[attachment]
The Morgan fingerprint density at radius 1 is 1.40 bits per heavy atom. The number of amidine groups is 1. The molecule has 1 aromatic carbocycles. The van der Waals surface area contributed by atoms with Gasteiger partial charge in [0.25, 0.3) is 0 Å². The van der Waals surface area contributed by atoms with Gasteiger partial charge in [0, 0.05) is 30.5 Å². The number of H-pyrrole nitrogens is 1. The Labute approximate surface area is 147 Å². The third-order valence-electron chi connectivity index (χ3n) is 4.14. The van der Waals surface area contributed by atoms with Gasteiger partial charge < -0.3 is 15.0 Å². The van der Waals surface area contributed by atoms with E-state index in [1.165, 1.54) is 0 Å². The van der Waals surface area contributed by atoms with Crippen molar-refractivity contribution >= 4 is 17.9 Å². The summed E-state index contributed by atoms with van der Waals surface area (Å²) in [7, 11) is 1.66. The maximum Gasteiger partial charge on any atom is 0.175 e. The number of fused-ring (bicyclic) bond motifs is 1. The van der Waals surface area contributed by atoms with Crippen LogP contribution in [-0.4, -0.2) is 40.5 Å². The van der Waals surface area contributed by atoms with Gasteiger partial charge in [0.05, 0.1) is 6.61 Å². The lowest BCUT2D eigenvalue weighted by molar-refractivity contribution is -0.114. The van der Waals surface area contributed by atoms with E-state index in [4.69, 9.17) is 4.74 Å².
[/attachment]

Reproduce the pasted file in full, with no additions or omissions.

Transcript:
The Morgan fingerprint density at radius 1 is 1.40 bits per heavy atom. The number of amidine groups is 1. The molecule has 1 aromatic carbocycles. The van der Waals surface area contributed by atoms with Gasteiger partial charge in [0.25, 0.3) is 0 Å². The van der Waals surface area contributed by atoms with Gasteiger partial charge in [0, 0.05) is 30.5 Å². The number of H-pyrrole nitrogens is 1. The Labute approximate surface area is 147 Å². The third-order valence-electron chi connectivity index (χ3n) is 4.14. The van der Waals surface area contributed by atoms with Gasteiger partial charge < -0.3 is 15.0 Å². The van der Waals surface area contributed by atoms with E-state index in [1.165, 1.54) is 0 Å². The van der Waals surface area contributed by atoms with Crippen molar-refractivity contribution >= 4 is 17.9 Å². The summed E-state index contributed by atoms with van der Waals surface area (Å²) in [7, 11) is 1.66. The maximum Gasteiger partial charge on any atom is 0.175 e. The number of fused-ring (bicyclic) bond motifs is 1. The van der Waals surface area contributed by atoms with Crippen LogP contribution in [-0.4, -0.2) is 40.5 Å². The van der Waals surface area contributed by atoms with Gasteiger partial charge in [0.05, 0.1) is 6.61 Å². The lowest BCUT2D eigenvalue weighted by molar-refractivity contribution is -0.114. The van der Waals surface area contributed by atoms with E-state index in [4.69, 9.17) is 4.74 Å².